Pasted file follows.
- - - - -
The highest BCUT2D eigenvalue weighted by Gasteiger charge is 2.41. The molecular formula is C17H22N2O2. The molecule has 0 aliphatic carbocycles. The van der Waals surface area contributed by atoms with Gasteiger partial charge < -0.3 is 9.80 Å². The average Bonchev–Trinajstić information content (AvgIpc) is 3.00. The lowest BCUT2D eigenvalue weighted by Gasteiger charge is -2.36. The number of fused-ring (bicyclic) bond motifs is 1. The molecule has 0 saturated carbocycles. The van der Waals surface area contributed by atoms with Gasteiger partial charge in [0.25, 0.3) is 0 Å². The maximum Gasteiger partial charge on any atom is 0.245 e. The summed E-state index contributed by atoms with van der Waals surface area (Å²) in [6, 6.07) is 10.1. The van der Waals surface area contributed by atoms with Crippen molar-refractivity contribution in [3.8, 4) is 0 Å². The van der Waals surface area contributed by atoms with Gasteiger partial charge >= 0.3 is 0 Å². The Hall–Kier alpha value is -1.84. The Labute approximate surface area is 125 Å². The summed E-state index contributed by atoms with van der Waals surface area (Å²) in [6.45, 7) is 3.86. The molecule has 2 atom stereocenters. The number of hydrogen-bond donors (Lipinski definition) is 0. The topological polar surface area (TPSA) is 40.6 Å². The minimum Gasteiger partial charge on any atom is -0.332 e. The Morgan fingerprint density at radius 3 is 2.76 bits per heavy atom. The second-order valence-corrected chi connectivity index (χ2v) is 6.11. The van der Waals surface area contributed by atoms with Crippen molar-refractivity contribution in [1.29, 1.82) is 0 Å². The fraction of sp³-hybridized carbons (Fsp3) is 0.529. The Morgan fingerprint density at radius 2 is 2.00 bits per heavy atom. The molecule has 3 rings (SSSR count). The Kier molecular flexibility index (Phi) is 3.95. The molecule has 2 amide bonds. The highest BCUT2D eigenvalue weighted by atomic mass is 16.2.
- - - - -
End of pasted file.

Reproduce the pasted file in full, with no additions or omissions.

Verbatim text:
The highest BCUT2D eigenvalue weighted by Gasteiger charge is 2.41. The molecular formula is C17H22N2O2. The molecule has 0 aliphatic carbocycles. The van der Waals surface area contributed by atoms with Gasteiger partial charge < -0.3 is 9.80 Å². The average Bonchev–Trinajstić information content (AvgIpc) is 3.00. The lowest BCUT2D eigenvalue weighted by Gasteiger charge is -2.36. The number of fused-ring (bicyclic) bond motifs is 1. The molecule has 0 saturated carbocycles. The van der Waals surface area contributed by atoms with Gasteiger partial charge in [0.25, 0.3) is 0 Å². The maximum Gasteiger partial charge on any atom is 0.245 e. The summed E-state index contributed by atoms with van der Waals surface area (Å²) in [6, 6.07) is 10.1. The van der Waals surface area contributed by atoms with Crippen molar-refractivity contribution in [3.8, 4) is 0 Å². The van der Waals surface area contributed by atoms with Gasteiger partial charge >= 0.3 is 0 Å². The Hall–Kier alpha value is -1.84. The Labute approximate surface area is 125 Å². The summed E-state index contributed by atoms with van der Waals surface area (Å²) in [6.45, 7) is 3.86. The molecule has 2 atom stereocenters. The number of hydrogen-bond donors (Lipinski definition) is 0. The topological polar surface area (TPSA) is 40.6 Å². The minimum Gasteiger partial charge on any atom is -0.332 e. The Morgan fingerprint density at radius 3 is 2.76 bits per heavy atom. The second-order valence-corrected chi connectivity index (χ2v) is 6.11. The van der Waals surface area contributed by atoms with Crippen molar-refractivity contribution in [1.29, 1.82) is 0 Å². The fraction of sp³-hybridized carbons (Fsp3) is 0.529. The Morgan fingerprint density at radius 2 is 2.00 bits per heavy atom. The molecule has 3 rings (SSSR count). The Kier molecular flexibility index (Phi) is 3.95. The molecule has 2 amide bonds. The highest BCUT2D eigenvalue weighted by atomic mass is 16.2.